No other maple is native to so much of North America as the common box elder, Acer negundo. Yet, because of innate structural deficiency and a general lack of pizazz, it is also one of the least popular. The smaller and more adaptable garden varieties are more often grown for their interestingly colorful foliage. ‘Flamingo’ starts out with pink, white and pale green foliage that turns richer green and white by summer. ‘Violaceum’ has smokey purplish new foliage that fades to rich green. ‘Auratum’ has yellowish foliage that fades to chartreuse green. Any stems that try to revert to a more natural shade of green should be removed before they dominate. Unlike other maples that have distinctively palmate leaves, box elder has compound leaves with three or more leaflets each.
Spring seems to develop suddenly, and without a very precise schedule. Star magnolia, Magnolia stellata, which can bloom as late as early in April, is already finished blooming in most regions. It should be no surprise. Technically, it can bloom before March. Foliage does not compete with bloom on otherwise bare stems. It appears as bloom deteriorates.
The bright white flowers are about three inches wide, and lavishly profuse. Cultivars with pale pink bloom are increasingly popular. Their pink color may be variable, according to the weather. Flowers have more than a dozen narrow tepals. Some are fluffier with twice as many. Fragrance is mild. Stems can be cut and brought inside just as buds pop open.
Star magnolia is more of a deciduous flowering shrub than a small tree. It should not get much taller than six feet, although it can eventually get to be nearly twice as wide. Partly shaded specimens can reach ground floor eaves. The lime green leaves darken through summer, turn pale yellow for autumn, and finally defoliate to reveal sculptural gray stems.
Japanese maples get all the notoriety. They have such delightful texture and form. Many are proportionate to small spaces, such as atriums. Realistically though, they are overrated and overused. Meanwhile, other maples that work as larger shade trees remain obscure. Norway maple, Acer platanoides, gets broad enough to shade much of an urban garden, but rarely gets to forty feet tall.
Of course, Norway maple has innate limitations. It dislikes arid and harshly warm desert climates. Nor does it like to be too close to the coast. Los Angeles is about as far south as it wants to live. In the Pacific Northwest, it gets much bigger, and develops greedy roots. The non-cultivar species is invasive there. Norway maple defoliates neatly for winter, but then refoliates late in about April.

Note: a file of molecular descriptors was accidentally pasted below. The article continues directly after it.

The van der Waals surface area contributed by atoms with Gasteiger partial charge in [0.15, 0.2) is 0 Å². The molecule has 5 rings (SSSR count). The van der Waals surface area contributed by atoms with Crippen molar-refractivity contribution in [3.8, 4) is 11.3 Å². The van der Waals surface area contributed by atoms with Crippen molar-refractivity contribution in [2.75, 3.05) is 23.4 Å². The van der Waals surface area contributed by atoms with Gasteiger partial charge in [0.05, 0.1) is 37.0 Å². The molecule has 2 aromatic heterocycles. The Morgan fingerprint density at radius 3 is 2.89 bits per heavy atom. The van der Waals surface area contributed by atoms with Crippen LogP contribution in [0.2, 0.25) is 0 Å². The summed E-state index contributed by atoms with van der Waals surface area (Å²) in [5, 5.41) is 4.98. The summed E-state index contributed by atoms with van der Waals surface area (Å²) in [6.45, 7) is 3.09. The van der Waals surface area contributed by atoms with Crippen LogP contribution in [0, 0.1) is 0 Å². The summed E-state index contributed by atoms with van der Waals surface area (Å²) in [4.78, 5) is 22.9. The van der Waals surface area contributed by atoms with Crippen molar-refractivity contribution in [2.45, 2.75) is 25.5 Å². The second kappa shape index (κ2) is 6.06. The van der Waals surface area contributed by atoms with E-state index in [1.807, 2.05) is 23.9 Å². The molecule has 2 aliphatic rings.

Almost all local Norway maples are cultivars. ‘Schwedleri’ has richly bronzed foliage. It is rare now, but was a popular street tree in the 1950s. ‘Crimson King’ has richer purplish foliage, but is less vigorous. ‘Drummondii’ displays delightful variegation. The deciduous foliage of Norway maple turns soft brownish yellow or gold for autumn. The palmately lobed leaves may be five inches wide.
Flowering dogwood, Cornus florida has something in common with Poinsettia. The most colorful component of their bloom is not floral, but is instead foliar. What appears to be petals are colorful leaves known as bracts. Exactly four bracts surround each small cluster of tiny and unimpressive pale green real flowers. These bracts are most popularly white, but can be pink or rarely brick red.
The deciduous trees are bare now, but bloom spectacularly in early spring. Any necessary pruning should happen after bloom, and preferable after new foliage matures somewhat. Floral buds for next year are already prominent on the tips of bare twigs. Dormant pruning would eliminate some of the buds prior to bloom. For now, only minor grooming of unbudded interior growth is practical.
Mature flowering dogwood trees can be twenty feet tall, but typically stay lower. As understory trees, they prefer a bit of shelter from larger trees. Foliage can scorch if too exposed. Some cultivars have variegated foliage. All can develop vibrant orange and red foliar color for autumn, even with minimal chill. Floral debris resembles fallen leaves that fall just as new and real foliage develops.
From the north end of the Sacramento Valley to the San Fernando Valley, the valley oak, Quercus lobata, is among the most familiar and distinctive of native oaks. It is the largest oak of North America, reaching more than a hundred feet tall with trunks as wide as ten feet, which is why it is rare in urban gardens. The hundred fifty foot tall ‘Henley Oak’ of Covelo is the tallest hardwood tree in North America. The oldest trees are about six centuries old.